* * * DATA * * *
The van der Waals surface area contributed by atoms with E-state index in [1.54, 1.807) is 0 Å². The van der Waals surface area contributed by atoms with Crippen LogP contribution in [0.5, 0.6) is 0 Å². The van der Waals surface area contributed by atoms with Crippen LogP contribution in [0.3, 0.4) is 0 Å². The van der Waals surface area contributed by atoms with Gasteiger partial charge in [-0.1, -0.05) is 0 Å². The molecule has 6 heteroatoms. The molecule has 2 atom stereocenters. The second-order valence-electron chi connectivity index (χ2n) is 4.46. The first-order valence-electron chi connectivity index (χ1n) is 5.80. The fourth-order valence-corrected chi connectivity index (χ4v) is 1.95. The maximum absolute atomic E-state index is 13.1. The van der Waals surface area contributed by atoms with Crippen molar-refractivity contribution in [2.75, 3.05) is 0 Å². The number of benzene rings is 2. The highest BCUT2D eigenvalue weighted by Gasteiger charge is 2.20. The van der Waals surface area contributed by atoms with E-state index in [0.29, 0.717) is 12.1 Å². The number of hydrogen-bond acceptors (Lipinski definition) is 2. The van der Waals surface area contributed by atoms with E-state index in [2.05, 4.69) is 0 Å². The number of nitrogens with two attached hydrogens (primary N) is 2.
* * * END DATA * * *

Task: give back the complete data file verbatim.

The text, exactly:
The van der Waals surface area contributed by atoms with E-state index in [1.54, 1.807) is 0 Å². The van der Waals surface area contributed by atoms with Crippen LogP contribution in [0.5, 0.6) is 0 Å². The van der Waals surface area contributed by atoms with Crippen LogP contribution in [0.3, 0.4) is 0 Å². The van der Waals surface area contributed by atoms with Gasteiger partial charge in [-0.1, -0.05) is 0 Å². The molecule has 6 heteroatoms. The molecule has 2 atom stereocenters. The second-order valence-electron chi connectivity index (χ2n) is 4.46. The first-order valence-electron chi connectivity index (χ1n) is 5.80. The fourth-order valence-corrected chi connectivity index (χ4v) is 1.95. The maximum absolute atomic E-state index is 13.1. The van der Waals surface area contributed by atoms with Crippen molar-refractivity contribution in [2.75, 3.05) is 0 Å². The number of benzene rings is 2. The highest BCUT2D eigenvalue weighted by Gasteiger charge is 2.20. The van der Waals surface area contributed by atoms with E-state index in [0.29, 0.717) is 12.1 Å². The number of hydrogen-bond acceptors (Lipinski definition) is 2. The van der Waals surface area contributed by atoms with E-state index in [2.05, 4.69) is 0 Å². The number of nitrogens with two attached hydrogens (primary N) is 2.